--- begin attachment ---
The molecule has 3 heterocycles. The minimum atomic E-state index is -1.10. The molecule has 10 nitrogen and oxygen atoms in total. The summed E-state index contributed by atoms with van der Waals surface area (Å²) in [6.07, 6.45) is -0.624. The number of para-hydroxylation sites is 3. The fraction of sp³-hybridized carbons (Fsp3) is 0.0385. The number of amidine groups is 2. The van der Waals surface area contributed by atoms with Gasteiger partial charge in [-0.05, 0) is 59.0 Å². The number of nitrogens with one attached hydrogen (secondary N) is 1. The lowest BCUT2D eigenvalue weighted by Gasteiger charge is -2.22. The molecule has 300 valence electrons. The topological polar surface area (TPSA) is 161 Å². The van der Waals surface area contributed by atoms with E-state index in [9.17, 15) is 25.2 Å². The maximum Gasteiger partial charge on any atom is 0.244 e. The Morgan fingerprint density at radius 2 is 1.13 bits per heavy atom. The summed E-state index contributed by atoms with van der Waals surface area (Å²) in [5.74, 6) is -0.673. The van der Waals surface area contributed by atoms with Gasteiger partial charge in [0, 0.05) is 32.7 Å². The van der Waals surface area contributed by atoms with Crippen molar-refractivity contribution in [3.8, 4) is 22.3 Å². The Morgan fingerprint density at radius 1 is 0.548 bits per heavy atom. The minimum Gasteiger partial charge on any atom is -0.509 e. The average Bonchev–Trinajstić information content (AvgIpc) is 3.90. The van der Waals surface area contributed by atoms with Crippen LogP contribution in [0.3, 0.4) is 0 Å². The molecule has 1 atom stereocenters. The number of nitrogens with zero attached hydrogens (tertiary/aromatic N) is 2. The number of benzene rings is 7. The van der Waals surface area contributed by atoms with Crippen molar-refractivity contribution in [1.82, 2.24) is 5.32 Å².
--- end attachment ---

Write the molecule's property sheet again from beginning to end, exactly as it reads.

The molecule has 3 heterocycles. The minimum atomic E-state index is -1.10. The molecule has 10 nitrogen and oxygen atoms in total. The summed E-state index contributed by atoms with van der Waals surface area (Å²) in [6.07, 6.45) is -0.624. The number of para-hydroxylation sites is 3. The fraction of sp³-hybridized carbons (Fsp3) is 0.0385. The number of amidine groups is 2. The van der Waals surface area contributed by atoms with Gasteiger partial charge in [-0.05, 0) is 59.0 Å². The number of nitrogens with one attached hydrogen (secondary N) is 1. The lowest BCUT2D eigenvalue weighted by Gasteiger charge is -2.22. The molecule has 300 valence electrons. The topological polar surface area (TPSA) is 161 Å². The van der Waals surface area contributed by atoms with E-state index in [9.17, 15) is 25.2 Å². The maximum Gasteiger partial charge on any atom is 0.244 e. The Morgan fingerprint density at radius 2 is 1.13 bits per heavy atom. The summed E-state index contributed by atoms with van der Waals surface area (Å²) in [5.74, 6) is -0.673. The van der Waals surface area contributed by atoms with Gasteiger partial charge in [0, 0.05) is 32.7 Å². The van der Waals surface area contributed by atoms with Crippen molar-refractivity contribution in [3.8, 4) is 22.3 Å². The Morgan fingerprint density at radius 1 is 0.548 bits per heavy atom. The minimum Gasteiger partial charge on any atom is -0.509 e. The average Bonchev–Trinajstić information content (AvgIpc) is 3.90. The van der Waals surface area contributed by atoms with Crippen LogP contribution in [0.3, 0.4) is 0 Å². The molecule has 1 atom stereocenters. The number of nitrogens with zero attached hydrogens (tertiary/aromatic N) is 2. The number of benzene rings is 7. The van der Waals surface area contributed by atoms with Crippen molar-refractivity contribution in [1.82, 2.24) is 5.32 Å².